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make thee maa. Festus, but For the
But he said, I am not mad, most noble speak forth the words of truth and soberness.
king knoweth of these things, before whom also I speak freely; for I am persuaded that none of these things are hidden from him; for this thing was not done in a
King Agrippa, believest thou the prophets? I know that thou believest.
Then Agrippa said unto Paul, Almost thou persuadest me to be a Christian. And Paul said, I would to God that not only thou, but also all that hear me this day, were both almost and altogether such as I am, except these bonds. And when he had thus spoken, the king rose up, and the governor, and Bernice, and they that sat with them. And when they were gone aside, they talked between themselves saying, This man doeth nothing worthy of death, or of bonds. Then said Agrippa unto Festus, This man might have been set at liberty, if he had not appealed unto Cæsar.
142. Speech before the Convention of Delegates of
Virginia, on Thursday, the 23d of March, 1775.
Mr. President: No man thinks more highly than I do of the patriotism, as well as of the abilities, of the very worthy gentleman who has just addressed the house. But different men often see the same subject in different lights; and therefore I hope it will not be thought disrespectful to those gentlemen, if, entertaining, as I do, opinions of a character very opposite to theirs, I should speak forth my sentiments freely, and without reserve. This is no time for ceremony. The question before the house is one of awful moment to this country. For my own part, I consider it nothing less than a question of freedom or slavery. And in proportion to the magnitude of the subject, ought to be the freedom of the debate. It is only in this way that we can hope to arrive at truth, and fulfil the great responsibility which we hold to God and to our country. Should I keep back my opinion at such a time, through fear of giving offence, I should consider myself as guilty of treason towards my country, and of an act of disloyalty towards the Majesty of heaven, which I revere above all earthly kings.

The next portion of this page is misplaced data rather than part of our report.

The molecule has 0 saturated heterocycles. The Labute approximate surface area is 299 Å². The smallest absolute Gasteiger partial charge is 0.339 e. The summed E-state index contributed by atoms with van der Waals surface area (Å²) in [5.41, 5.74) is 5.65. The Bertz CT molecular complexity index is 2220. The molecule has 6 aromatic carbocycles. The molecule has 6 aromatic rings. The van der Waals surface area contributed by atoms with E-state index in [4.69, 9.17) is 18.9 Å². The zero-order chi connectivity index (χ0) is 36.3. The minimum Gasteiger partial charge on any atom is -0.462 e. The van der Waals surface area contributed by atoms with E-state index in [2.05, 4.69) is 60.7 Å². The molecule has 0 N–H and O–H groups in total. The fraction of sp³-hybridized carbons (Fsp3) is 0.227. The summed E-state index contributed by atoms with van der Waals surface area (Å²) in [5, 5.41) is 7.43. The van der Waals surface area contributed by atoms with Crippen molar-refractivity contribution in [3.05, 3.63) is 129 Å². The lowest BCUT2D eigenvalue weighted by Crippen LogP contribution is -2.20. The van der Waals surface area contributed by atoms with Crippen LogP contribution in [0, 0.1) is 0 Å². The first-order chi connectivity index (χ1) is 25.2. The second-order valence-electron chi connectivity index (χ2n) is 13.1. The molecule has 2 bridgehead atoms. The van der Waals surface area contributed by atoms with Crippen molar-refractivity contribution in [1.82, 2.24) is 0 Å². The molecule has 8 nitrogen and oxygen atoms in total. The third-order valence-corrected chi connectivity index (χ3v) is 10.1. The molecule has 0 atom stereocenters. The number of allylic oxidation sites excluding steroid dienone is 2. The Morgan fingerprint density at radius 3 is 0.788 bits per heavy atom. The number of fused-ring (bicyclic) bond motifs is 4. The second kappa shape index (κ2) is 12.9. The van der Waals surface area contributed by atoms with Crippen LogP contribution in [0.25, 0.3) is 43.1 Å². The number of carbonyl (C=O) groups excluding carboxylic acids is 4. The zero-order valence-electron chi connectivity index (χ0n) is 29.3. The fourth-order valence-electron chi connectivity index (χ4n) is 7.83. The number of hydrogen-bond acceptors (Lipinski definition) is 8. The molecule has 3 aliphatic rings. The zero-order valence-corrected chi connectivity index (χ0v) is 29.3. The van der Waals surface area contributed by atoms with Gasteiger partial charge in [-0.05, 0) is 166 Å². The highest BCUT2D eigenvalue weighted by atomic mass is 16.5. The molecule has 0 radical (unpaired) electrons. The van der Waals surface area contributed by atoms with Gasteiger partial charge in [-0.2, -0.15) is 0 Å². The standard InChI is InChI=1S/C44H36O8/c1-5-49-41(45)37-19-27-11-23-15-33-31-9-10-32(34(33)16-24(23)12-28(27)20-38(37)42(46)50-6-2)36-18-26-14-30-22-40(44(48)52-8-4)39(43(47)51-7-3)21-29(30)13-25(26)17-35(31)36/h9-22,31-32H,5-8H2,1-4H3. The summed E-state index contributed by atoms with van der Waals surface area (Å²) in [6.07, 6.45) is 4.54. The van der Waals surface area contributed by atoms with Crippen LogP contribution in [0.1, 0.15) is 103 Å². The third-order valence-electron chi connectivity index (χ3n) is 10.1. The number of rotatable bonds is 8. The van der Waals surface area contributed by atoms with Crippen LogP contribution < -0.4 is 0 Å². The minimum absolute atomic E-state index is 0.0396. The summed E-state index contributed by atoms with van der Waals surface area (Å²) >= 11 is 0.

Sir, it is natural to man to indulge in the illusions of hope. We are apt to shut our eyes against a painful truth, and listen to the song of that siren till she transform us into beasts. Is this the part of wise men, engaged in a great and ardent struggle for liberty? Are we disposed to be of the number of those, who, having eyes, see not, and having ears, hear not, the things which so nearly concern their temporal salvation? For my part, whatever anguish of spirit it may cost, I am willing to know the whole truth; to know the worst, and to provide for it.
I have but one lamp by which my feet are guided ; and that is the lamp of experience. I know of no way of judging of the future but by the past. And judging by the past, I wish to know what there has been in the conduct of the British ministry, for the last ten years, to justify those hopes with which gentlemen have been pleased to solace themselves and the house. Is it that insidious smile with which our petition has been lately received ? Trust it not, sir; it will prove a snare to your feet. Suffer not yourselves to be betrayed with a kiss. Ask yourselves how this gracious reception of our petition comports with those warlike preparations which cover our waters and darken our land. Are fleets and armies necessary to a work of love and reconciliation ? Have we shown ourselves so unwilling to be reconciled, that force must be called in to win back our love ? Let us not deceive ourselves, sir. These are the implements of war and subjugation — the last arguments to which kings resort. I ask gentlemen, sir, what means this martial array, if its purpose be not to force us to submission ? Can gentlemen assign any other possible motive for it? Has Great
Britain any enemy in this quarter of the world, to call for all this accumulation of navies and armies ? No, sir, she has